For the first time ever the total value of mergers in the medtech industry has breached the $100bn threshold – and not just breached it but shattered it. Deals worth more than $127bn were concluded last year, thanks largely to the record-breaking acquisition of Covidien by Medtronic (NYSE:MDT), though takeovers by Danaher (NYSE:DHR) and Zimmer (NYSE:ZBH) also played their parts.
But the trend to consolidation within the industry has been winding down across 2015, with not one billion-dollar acquisition announced in the final quarter – the first period without a megamerger since the beginning of 2013. The $127bn figure will stand as a record for many years yet.
This total was reached despite 2015 seeing fewer deals closed than any year since 2009. Even excluding the highly distorting Covidien deal the average amount paid (calculated using only the 96 deals whose value was made public) was $804m, again the highest on record.
A look at the quarterly graph bears this out: disregarding Covidien the totals for all four quarters of 2015 are higher than all but three periods within the preceding decade. The good times rolled fairly steadily throughout the year, itself a very unusual situation.
But they are about to roll to a halt. Considering announced rather than closed M&A, large-scale deals were contracted throughout the first three quarters but came to a dramatic stop after Dentsply said it would buy Sirona Dental Systems in mid-September.
Consolidation of the types seen in medtech over the last couple of years is by its nature cyclical. Companies feel the same pressures, from payers demanding lower prices to shareholders demanding lower tax expenditures to mergers in the hospital sector meaning medtechs have fewer customers for their equipment, and react in the same ways.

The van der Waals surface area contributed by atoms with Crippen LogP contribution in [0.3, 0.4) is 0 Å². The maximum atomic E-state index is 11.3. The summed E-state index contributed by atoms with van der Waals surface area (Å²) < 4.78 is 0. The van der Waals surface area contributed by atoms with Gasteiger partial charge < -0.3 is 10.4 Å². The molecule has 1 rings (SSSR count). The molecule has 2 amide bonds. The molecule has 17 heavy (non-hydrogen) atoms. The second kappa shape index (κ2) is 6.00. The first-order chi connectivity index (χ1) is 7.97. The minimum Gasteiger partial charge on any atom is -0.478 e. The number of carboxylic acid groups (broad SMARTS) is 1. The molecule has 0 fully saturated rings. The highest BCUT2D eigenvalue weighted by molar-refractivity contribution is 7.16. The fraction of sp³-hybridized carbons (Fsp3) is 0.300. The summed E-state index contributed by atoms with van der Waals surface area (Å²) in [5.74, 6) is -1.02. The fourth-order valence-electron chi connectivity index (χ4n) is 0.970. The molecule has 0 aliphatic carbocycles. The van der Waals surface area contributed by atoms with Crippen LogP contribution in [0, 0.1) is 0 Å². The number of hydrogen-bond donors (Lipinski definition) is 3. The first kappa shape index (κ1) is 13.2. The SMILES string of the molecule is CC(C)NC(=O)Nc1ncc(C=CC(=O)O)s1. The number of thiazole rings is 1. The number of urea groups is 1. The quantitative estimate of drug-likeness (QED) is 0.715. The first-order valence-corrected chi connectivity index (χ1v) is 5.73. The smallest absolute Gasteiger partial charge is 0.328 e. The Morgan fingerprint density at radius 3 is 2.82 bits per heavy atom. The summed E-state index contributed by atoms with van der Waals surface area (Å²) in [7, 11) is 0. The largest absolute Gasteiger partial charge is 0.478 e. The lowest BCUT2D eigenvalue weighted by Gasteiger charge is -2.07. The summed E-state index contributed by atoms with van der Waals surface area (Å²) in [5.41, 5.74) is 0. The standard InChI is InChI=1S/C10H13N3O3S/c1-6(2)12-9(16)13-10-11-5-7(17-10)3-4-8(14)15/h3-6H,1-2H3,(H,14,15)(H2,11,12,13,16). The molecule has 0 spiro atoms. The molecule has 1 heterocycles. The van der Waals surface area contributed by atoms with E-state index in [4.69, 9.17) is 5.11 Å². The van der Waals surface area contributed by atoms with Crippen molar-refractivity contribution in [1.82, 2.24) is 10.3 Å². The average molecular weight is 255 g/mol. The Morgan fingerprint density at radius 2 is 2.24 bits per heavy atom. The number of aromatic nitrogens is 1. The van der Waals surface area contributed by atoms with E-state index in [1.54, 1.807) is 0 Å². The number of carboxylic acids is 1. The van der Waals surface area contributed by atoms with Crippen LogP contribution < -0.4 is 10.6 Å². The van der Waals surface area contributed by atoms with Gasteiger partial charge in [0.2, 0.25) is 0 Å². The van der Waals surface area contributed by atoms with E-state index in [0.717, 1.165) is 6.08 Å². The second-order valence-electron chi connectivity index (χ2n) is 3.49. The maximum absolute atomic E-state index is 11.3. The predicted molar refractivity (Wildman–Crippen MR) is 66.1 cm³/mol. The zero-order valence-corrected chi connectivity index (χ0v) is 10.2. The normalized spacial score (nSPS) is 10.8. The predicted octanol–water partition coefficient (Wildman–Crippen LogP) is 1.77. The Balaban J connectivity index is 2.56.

Now there will naturally come a period where many of the bigger groups, having acquired, must take time to absorb the companies, streamlining device manufacture and in most cases laying off unnecessary staff. This last might be a particular problem for the town of Warsaw, Indiana, where both Zimmer and Biomet were based before combining, though the orthopaedics groups insisted that layoffs would be minimal.
Of course, a large purchase does not mean forswearing further acquisitions entirely. Medtronic has been extraordinarily active as a buyer, closing eight mergers besides its integration of Covidien, and spending over $1bn among them.
These nine deals puts it way out in front as the most prolific acquirer as well as the biggest spender. Roche and the sleep apnoea specialist ResMed were a distant joint second, completing four acquisitions each. The value of only one of these eight deals was announced: Roche bought GeneWeave Biosciences for $425m in August.
Medtronic is also a nice illustration of the two main reasons for M&A. The Covidien deal was about scale, dovetailing the two groups’ products to provide hospitals and other customers with a single vendor for many of their products, particularly in the areas of cardiology and neurology.
The other takeouts, though, were more to do with the promise of each company’s technology. Medtronic swooped on the stealth-mode Twelve to get hold of its catheter-mounted artificial mitral valve, for instance, gaining a presence in the technology area that arguably saw 2015’s most frenzied activity.
What shows that 2015 was no ordinary year is the fact that all of the top 10 deals were worth in excess of $1bn. In fact there were no fewer than 18 billion-dollar babies last year, compared with seven in 2014 and four in 2013. The last year that saw anything like that number was 2007, when 14 billion-dollar transactions were concluded.
So 2015 is one for the record books on a number of counts. 2016 will not match it, and might well trail it significantly. That said, a shift from huge, industry-changing combinations to the smaller, technology-focused tuck-in deals, the prospect of which start-ups rely on to attract investment, might be no bad thing for the medical device sector.
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